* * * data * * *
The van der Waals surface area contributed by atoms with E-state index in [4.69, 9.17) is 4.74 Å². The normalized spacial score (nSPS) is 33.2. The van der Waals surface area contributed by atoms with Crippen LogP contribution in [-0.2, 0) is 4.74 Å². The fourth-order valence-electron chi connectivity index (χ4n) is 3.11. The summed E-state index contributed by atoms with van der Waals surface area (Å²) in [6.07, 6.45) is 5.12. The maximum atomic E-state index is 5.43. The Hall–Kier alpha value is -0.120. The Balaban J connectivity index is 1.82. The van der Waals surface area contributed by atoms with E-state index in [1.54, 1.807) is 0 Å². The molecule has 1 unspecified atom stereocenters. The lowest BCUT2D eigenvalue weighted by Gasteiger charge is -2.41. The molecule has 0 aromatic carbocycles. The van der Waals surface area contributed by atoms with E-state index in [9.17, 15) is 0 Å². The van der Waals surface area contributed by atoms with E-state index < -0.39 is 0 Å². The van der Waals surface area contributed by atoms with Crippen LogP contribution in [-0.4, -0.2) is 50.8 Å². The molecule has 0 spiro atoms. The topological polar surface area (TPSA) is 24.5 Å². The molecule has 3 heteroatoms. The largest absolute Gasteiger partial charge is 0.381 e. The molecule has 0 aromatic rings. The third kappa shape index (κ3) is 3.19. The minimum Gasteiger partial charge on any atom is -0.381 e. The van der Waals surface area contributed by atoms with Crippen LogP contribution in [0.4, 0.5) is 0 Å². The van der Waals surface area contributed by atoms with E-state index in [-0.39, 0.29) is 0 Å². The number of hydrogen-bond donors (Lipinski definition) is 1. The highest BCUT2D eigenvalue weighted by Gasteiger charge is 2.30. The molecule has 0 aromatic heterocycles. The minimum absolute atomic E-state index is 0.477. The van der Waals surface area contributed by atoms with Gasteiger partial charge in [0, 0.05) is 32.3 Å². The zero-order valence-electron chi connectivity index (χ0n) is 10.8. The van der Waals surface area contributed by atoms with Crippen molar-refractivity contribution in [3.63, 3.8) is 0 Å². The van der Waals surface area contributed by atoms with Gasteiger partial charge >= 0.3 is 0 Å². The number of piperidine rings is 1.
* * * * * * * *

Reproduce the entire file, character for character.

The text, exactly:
The van der Waals surface area contributed by atoms with E-state index in [4.69, 9.17) is 4.74 Å². The normalized spacial score (nSPS) is 33.2. The van der Waals surface area contributed by atoms with Crippen LogP contribution in [-0.2, 0) is 4.74 Å². The fourth-order valence-electron chi connectivity index (χ4n) is 3.11. The summed E-state index contributed by atoms with van der Waals surface area (Å²) in [6.07, 6.45) is 5.12. The maximum atomic E-state index is 5.43. The Hall–Kier alpha value is -0.120. The Balaban J connectivity index is 1.82. The van der Waals surface area contributed by atoms with E-state index in [1.54, 1.807) is 0 Å². The molecule has 1 unspecified atom stereocenters. The lowest BCUT2D eigenvalue weighted by Gasteiger charge is -2.41. The molecule has 0 aromatic carbocycles. The van der Waals surface area contributed by atoms with E-state index in [9.17, 15) is 0 Å². The van der Waals surface area contributed by atoms with E-state index < -0.39 is 0 Å². The van der Waals surface area contributed by atoms with Crippen LogP contribution in [-0.4, -0.2) is 50.8 Å². The molecule has 0 spiro atoms. The topological polar surface area (TPSA) is 24.5 Å². The molecule has 3 heteroatoms. The largest absolute Gasteiger partial charge is 0.381 e. The molecule has 0 aromatic rings. The third kappa shape index (κ3) is 3.19. The minimum Gasteiger partial charge on any atom is -0.381 e. The van der Waals surface area contributed by atoms with Crippen LogP contribution in [0.4, 0.5) is 0 Å². The van der Waals surface area contributed by atoms with E-state index in [-0.39, 0.29) is 0 Å². The number of hydrogen-bond donors (Lipinski definition) is 1. The highest BCUT2D eigenvalue weighted by Gasteiger charge is 2.30. The molecule has 0 aromatic heterocycles. The minimum absolute atomic E-state index is 0.477. The van der Waals surface area contributed by atoms with Gasteiger partial charge in [0, 0.05) is 32.3 Å². The zero-order valence-electron chi connectivity index (χ0n) is 10.8. The van der Waals surface area contributed by atoms with Crippen molar-refractivity contribution in [3.63, 3.8) is 0 Å². The van der Waals surface area contributed by atoms with Gasteiger partial charge >= 0.3 is 0 Å². The number of piperidine rings is 1.